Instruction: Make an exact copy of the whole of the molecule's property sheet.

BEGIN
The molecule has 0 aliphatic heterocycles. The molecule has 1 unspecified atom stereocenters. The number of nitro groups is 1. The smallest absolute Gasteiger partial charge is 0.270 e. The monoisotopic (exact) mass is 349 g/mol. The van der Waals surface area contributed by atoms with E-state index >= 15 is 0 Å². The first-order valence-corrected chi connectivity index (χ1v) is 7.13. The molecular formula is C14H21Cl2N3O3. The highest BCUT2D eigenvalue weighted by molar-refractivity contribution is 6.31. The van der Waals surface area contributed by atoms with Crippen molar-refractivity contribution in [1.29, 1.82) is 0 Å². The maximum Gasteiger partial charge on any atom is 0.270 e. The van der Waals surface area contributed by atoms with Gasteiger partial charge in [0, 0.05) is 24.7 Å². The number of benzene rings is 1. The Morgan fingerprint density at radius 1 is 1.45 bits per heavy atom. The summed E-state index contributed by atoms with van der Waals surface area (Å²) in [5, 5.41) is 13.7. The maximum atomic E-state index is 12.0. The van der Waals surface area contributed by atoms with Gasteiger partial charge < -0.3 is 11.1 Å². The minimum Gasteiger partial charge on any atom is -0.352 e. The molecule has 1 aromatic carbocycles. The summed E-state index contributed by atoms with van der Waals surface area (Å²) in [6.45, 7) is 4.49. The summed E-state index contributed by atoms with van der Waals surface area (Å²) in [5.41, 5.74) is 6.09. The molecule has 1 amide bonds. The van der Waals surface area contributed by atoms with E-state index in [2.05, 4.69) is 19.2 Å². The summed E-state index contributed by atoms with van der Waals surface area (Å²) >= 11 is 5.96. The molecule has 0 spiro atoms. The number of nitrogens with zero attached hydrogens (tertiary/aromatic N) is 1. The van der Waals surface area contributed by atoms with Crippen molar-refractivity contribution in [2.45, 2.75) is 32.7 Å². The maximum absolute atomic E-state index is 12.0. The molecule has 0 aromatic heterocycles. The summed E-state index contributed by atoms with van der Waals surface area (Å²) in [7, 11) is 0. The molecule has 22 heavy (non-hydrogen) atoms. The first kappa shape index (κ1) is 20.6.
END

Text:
The molecule has 0 aliphatic heterocycles. The molecule has 1 unspecified atom stereocenters. The number of nitro groups is 1. The smallest absolute Gasteiger partial charge is 0.270 e. The monoisotopic (exact) mass is 349 g/mol. The van der Waals surface area contributed by atoms with E-state index >= 15 is 0 Å². The first-order valence-corrected chi connectivity index (χ1v) is 7.13. The molecular formula is C14H21Cl2N3O3. The highest BCUT2D eigenvalue weighted by molar-refractivity contribution is 6.31. The van der Waals surface area contributed by atoms with Crippen molar-refractivity contribution in [1.29, 1.82) is 0 Å². The maximum Gasteiger partial charge on any atom is 0.270 e. The van der Waals surface area contributed by atoms with Gasteiger partial charge in [0, 0.05) is 24.7 Å². The number of benzene rings is 1. The Morgan fingerprint density at radius 1 is 1.45 bits per heavy atom. The summed E-state index contributed by atoms with van der Waals surface area (Å²) in [5, 5.41) is 13.7. The maximum atomic E-state index is 12.0. The van der Waals surface area contributed by atoms with Gasteiger partial charge < -0.3 is 11.1 Å². The minimum Gasteiger partial charge on any atom is -0.352 e. The molecule has 1 aromatic carbocycles. The summed E-state index contributed by atoms with van der Waals surface area (Å²) in [6.45, 7) is 4.49. The summed E-state index contributed by atoms with van der Waals surface area (Å²) in [5.41, 5.74) is 6.09. The molecule has 1 amide bonds. The van der Waals surface area contributed by atoms with E-state index in [2.05, 4.69) is 19.2 Å². The summed E-state index contributed by atoms with van der Waals surface area (Å²) >= 11 is 5.96. The molecule has 0 spiro atoms. The number of nitrogens with zero attached hydrogens (tertiary/aromatic N) is 1. The van der Waals surface area contributed by atoms with Crippen molar-refractivity contribution in [2.45, 2.75) is 32.7 Å². The maximum absolute atomic E-state index is 12.0. The molecule has 0 aromatic heterocycles. The summed E-state index contributed by atoms with van der Waals surface area (Å²) in [7, 11) is 0. The molecule has 22 heavy (non-hydrogen) atoms. The first kappa shape index (κ1) is 20.6.